WRF was designed to be a terrestrial mesoscale and microscale model. To make it work as a global model and as a planetary model a number of changes were required. These changes are briefly described here. Details of the original NCAR WRF model are provided on the NCAR WRF model website.
Global changes required
Non-Conformal Grid Modification
WRF was built to use only conformal map projections, meaning that the map scale factors (which relate map projection distance to physical distance) are independent of direction. This meant that for each point on the grid, only a single map scale factor was needed, simplifying the equations and allowing some cancellation of terms. However, only conformal map projections could be used: polar stereographic, Lambert conformal, Mercator, and simplified/idealized square grid boxes, eliminating the possibility of using the model as a fully global single domain (no conformal grid can reach to both poles).
To generalize the model so that non-conformal map projections could be used, we needed to rewrite the equations with the full, separate x- and y-directional map scale factor components. The modifications allow any generalized map projection to be used, including 'rotated pole' (transverse projection) and stretched/zoomed grids, but our primary goal was to run using a simple cylindrical projection (evenly spaced in lat and lon).
Polar boundaries and filtering
A polar boundary condition is needed in the north-south direction. We have followed the convention for C-grid models used, for example, by the GSFC Aries model [Suarez and Takacs, 1993; Fox-Rabinovitz et al., 1997]. We take the polar point to be a C-grid v-stagger point (see below), with the value of the meridional velocity constantly equal to zero. Flux and gradient calculations across the pole are not allowed. This does not preclude advection of material across the pole: 'over the pole' advection is instead accomplished by zonal transport within the most poleward zone.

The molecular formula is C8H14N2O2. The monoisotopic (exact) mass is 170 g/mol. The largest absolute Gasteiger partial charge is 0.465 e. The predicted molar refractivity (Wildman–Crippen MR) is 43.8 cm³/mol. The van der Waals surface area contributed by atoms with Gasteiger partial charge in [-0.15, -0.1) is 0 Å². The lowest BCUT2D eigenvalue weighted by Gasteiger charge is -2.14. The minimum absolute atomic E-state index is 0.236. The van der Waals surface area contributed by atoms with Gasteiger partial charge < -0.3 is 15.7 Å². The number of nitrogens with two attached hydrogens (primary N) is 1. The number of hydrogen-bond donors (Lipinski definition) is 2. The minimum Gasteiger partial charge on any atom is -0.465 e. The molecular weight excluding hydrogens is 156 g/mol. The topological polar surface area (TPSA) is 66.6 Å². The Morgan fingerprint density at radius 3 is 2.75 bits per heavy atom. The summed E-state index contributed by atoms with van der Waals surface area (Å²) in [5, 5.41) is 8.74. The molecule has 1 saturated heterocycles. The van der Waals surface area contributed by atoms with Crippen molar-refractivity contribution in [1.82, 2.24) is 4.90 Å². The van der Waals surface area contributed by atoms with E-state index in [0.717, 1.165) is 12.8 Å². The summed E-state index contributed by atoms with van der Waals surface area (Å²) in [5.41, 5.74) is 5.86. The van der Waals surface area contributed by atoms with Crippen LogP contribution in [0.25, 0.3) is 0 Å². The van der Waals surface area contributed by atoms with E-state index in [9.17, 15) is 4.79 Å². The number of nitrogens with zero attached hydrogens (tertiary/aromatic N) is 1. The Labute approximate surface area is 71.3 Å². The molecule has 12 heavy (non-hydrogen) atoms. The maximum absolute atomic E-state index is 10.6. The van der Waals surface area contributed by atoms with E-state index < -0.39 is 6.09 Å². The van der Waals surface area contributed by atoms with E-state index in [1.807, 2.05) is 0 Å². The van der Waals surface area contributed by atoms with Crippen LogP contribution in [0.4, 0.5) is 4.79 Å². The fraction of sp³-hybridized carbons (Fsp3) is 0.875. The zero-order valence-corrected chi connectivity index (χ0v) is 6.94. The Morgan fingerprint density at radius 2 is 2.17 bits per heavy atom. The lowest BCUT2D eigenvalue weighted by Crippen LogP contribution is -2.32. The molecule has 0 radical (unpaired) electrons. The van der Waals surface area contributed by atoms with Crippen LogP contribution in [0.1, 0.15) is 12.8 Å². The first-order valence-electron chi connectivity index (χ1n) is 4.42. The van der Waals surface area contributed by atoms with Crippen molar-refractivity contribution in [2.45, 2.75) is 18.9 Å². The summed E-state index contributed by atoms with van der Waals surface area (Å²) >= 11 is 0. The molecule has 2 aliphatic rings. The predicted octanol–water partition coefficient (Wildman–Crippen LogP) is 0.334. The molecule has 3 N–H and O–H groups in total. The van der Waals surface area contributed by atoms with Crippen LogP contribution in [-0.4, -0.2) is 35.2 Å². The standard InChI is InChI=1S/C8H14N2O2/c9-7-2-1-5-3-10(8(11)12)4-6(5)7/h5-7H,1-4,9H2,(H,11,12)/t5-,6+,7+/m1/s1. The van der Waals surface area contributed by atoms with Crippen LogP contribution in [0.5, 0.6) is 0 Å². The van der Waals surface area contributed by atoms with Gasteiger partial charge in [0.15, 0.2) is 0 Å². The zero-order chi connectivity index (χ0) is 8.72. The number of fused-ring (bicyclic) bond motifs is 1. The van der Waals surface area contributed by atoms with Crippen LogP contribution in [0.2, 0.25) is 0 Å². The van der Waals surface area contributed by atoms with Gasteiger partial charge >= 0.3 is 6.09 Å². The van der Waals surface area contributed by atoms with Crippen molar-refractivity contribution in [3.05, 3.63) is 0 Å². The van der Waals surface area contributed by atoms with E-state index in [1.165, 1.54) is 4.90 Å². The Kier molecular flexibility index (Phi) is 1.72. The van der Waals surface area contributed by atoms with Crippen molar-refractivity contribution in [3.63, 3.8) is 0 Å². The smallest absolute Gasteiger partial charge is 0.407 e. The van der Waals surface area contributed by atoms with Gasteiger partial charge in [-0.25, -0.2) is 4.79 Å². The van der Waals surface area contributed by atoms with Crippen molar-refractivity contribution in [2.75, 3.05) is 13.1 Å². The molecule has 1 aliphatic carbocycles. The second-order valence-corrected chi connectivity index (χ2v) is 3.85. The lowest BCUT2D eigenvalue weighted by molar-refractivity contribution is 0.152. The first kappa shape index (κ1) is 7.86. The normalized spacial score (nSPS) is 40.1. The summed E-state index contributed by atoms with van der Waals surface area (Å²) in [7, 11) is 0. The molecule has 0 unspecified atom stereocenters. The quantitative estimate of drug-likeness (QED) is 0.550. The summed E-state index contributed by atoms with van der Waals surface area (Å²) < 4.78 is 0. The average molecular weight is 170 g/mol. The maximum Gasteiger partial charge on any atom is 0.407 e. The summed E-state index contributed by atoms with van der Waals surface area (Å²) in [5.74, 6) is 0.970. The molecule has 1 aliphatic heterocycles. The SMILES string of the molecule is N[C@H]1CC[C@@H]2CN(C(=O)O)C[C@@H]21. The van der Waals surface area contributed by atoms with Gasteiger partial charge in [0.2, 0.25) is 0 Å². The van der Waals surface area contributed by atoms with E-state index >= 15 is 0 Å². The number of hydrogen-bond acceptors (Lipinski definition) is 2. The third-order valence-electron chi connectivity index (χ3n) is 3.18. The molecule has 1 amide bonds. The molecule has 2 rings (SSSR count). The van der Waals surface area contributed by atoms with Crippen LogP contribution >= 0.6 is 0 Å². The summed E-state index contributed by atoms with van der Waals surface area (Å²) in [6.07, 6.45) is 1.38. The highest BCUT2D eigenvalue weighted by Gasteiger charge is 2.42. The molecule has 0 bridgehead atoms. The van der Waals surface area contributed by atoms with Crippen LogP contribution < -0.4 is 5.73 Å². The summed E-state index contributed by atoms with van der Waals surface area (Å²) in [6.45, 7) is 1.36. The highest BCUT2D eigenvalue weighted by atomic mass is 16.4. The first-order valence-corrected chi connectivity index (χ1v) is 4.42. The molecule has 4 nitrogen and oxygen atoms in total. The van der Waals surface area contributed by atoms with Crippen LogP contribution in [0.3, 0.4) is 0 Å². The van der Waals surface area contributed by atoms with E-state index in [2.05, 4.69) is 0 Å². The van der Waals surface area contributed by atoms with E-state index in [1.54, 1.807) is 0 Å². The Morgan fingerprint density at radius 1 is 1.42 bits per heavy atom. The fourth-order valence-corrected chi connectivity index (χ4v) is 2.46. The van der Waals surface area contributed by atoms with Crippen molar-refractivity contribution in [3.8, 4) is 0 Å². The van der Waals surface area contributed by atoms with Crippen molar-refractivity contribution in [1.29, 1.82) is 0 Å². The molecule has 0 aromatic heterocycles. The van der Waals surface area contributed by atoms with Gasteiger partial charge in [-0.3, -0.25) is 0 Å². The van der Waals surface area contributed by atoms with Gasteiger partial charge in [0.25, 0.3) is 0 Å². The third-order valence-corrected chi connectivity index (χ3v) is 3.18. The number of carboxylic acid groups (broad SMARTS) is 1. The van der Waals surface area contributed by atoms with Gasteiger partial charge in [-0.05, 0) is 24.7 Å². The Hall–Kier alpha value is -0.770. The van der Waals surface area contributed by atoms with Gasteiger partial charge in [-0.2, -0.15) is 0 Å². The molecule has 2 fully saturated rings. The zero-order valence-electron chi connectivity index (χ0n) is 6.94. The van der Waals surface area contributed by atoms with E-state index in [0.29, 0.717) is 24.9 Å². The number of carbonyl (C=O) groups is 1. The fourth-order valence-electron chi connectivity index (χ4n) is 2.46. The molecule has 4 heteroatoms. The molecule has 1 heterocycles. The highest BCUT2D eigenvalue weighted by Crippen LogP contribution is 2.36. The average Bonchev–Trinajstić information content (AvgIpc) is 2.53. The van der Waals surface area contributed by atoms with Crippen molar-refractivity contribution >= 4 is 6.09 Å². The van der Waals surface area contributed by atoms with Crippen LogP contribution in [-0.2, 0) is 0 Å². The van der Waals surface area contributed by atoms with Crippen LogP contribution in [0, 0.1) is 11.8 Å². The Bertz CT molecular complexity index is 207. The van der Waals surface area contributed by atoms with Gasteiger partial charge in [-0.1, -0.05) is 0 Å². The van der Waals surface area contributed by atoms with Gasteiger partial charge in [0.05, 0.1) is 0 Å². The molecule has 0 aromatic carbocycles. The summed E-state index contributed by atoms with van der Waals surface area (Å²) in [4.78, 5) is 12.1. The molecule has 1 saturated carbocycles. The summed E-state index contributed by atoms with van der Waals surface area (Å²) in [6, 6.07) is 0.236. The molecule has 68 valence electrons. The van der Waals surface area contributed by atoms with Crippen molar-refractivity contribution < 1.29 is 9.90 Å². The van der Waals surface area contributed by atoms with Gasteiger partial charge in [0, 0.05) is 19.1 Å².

The convergence of the zonal grid points approaching the pole can present another well-known problem. The physical distancefor zonal advection of information decreases rapidly to zero at the pole, and determine the model time step needed to avoid instability in the horizontal direction (the Courant-Friedrichs-Lewy, or CFL, criteria). To be able to use longer timesteps (those suitable for more tropical latitudes) we have implemented polar Fourier filtering of the higher-frequency components of state variables. All grid points poleward of 60 degrees are filtered, with the cutoff frequency a function of the cosine of latitude. The column mass, horizontal winds, temperature and tracers (moisture, aerosols, chemicals, etc.) are filtered - this arrangement was found to yield the greatest stability.
Planetary changes required
Generalized Planetary Parameters and Timing Conventions
Planet-specific parameters such as orbital parameters, the relationship between SI seconds and model seconds (see below), reference pressure, gravity and gas constant are set in one model constants module, with the selection of a set of consistent planetary parameters a compilation-time option. The co-location of all model constants in one module makes setting them up for any arbitrary planet very straightforward.
The model assumes that one day is made up of 24 hours, each of which is composed of 60 minutes, in turn made up of 60 seconds. The model time step is externally defined in terms of these planetary time units, thus there is always an integer number of timesteps per day. However, the dynamics and physics routines are still integrated in MKS (SI) units, with the conversion from model-to-SI time made before calculating tendencies and physical quantities. The original WRF version uses the standard day-month-year calendar format. This convention is used to drive the solar radiation routines and to label model output. WRF uses routines from the standardized Earth System Modeling Framework (ESMF). We have converted versions of these routines to drive the model with user-specified orbital elements using the planetocentric solar longitude (Ls) date system (with Ls = 0 corresponding to northern hemisphere spring equinox and Ls = 90 to northern hemisphere summer solstice, etc.).
Parameterizations of sub-grid scale physical processes
A wide range of physics schemes are included in planetWRF.